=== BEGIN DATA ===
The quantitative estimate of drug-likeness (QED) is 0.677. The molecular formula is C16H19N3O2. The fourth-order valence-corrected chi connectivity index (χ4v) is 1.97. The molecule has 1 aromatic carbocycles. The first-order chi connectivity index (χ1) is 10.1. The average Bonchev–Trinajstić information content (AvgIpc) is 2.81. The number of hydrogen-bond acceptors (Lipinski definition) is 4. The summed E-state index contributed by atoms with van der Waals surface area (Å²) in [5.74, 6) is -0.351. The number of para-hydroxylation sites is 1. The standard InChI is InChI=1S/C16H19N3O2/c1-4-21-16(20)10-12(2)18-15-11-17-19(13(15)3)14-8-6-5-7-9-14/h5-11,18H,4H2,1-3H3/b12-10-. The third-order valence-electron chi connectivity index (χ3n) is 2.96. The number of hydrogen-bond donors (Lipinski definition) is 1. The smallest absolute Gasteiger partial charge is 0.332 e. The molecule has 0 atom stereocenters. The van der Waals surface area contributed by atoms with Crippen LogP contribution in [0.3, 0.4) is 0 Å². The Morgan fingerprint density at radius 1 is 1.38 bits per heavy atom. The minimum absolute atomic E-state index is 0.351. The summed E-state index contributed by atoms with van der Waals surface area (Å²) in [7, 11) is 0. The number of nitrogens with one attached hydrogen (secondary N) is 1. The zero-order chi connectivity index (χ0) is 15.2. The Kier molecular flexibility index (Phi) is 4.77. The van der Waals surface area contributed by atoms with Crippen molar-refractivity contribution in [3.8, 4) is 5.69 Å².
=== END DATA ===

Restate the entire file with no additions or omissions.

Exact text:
The quantitative estimate of drug-likeness (QED) is 0.677. The molecular formula is C16H19N3O2. The fourth-order valence-corrected chi connectivity index (χ4v) is 1.97. The molecule has 1 aromatic carbocycles. The first-order chi connectivity index (χ1) is 10.1. The average Bonchev–Trinajstić information content (AvgIpc) is 2.81. The number of hydrogen-bond acceptors (Lipinski definition) is 4. The summed E-state index contributed by atoms with van der Waals surface area (Å²) in [5.74, 6) is -0.351. The number of para-hydroxylation sites is 1. The standard InChI is InChI=1S/C16H19N3O2/c1-4-21-16(20)10-12(2)18-15-11-17-19(13(15)3)14-8-6-5-7-9-14/h5-11,18H,4H2,1-3H3/b12-10-. The third-order valence-electron chi connectivity index (χ3n) is 2.96. The number of hydrogen-bond donors (Lipinski definition) is 1. The smallest absolute Gasteiger partial charge is 0.332 e. The molecule has 0 atom stereocenters. The van der Waals surface area contributed by atoms with Crippen LogP contribution in [0.3, 0.4) is 0 Å². The Morgan fingerprint density at radius 1 is 1.38 bits per heavy atom. The minimum absolute atomic E-state index is 0.351. The summed E-state index contributed by atoms with van der Waals surface area (Å²) in [7, 11) is 0. The number of nitrogens with one attached hydrogen (secondary N) is 1. The zero-order chi connectivity index (χ0) is 15.2. The Kier molecular flexibility index (Phi) is 4.77. The van der Waals surface area contributed by atoms with Crippen molar-refractivity contribution in [3.8, 4) is 5.69 Å².